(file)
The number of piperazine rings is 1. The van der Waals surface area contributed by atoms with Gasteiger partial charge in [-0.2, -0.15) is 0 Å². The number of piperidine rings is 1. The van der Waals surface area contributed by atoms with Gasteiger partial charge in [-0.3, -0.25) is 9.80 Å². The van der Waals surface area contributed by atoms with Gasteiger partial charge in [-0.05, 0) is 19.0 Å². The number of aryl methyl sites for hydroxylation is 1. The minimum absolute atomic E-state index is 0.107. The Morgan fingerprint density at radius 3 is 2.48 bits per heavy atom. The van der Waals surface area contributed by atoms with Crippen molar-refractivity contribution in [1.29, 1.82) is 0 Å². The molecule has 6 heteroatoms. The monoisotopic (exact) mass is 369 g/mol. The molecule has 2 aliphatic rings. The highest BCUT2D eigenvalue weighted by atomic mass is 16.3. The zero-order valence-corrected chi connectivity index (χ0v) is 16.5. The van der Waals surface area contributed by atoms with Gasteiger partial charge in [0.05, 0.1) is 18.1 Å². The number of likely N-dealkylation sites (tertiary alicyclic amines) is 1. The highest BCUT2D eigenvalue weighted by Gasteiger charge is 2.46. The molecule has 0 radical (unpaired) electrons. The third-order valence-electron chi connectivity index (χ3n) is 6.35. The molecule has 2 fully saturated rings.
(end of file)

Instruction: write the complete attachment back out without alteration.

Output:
The number of piperazine rings is 1. The van der Waals surface area contributed by atoms with Gasteiger partial charge in [-0.2, -0.15) is 0 Å². The number of piperidine rings is 1. The van der Waals surface area contributed by atoms with Gasteiger partial charge in [-0.3, -0.25) is 9.80 Å². The van der Waals surface area contributed by atoms with Gasteiger partial charge in [-0.05, 0) is 19.0 Å². The number of aryl methyl sites for hydroxylation is 1. The minimum absolute atomic E-state index is 0.107. The Morgan fingerprint density at radius 3 is 2.48 bits per heavy atom. The van der Waals surface area contributed by atoms with Crippen molar-refractivity contribution in [1.29, 1.82) is 0 Å². The molecule has 6 heteroatoms. The monoisotopic (exact) mass is 369 g/mol. The molecule has 2 aliphatic rings. The highest BCUT2D eigenvalue weighted by atomic mass is 16.3. The zero-order valence-corrected chi connectivity index (χ0v) is 16.5. The van der Waals surface area contributed by atoms with Gasteiger partial charge in [0.05, 0.1) is 18.1 Å². The number of likely N-dealkylation sites (tertiary alicyclic amines) is 1. The highest BCUT2D eigenvalue weighted by Gasteiger charge is 2.46. The molecule has 0 radical (unpaired) electrons. The third-order valence-electron chi connectivity index (χ3n) is 6.35. The molecule has 2 fully saturated rings.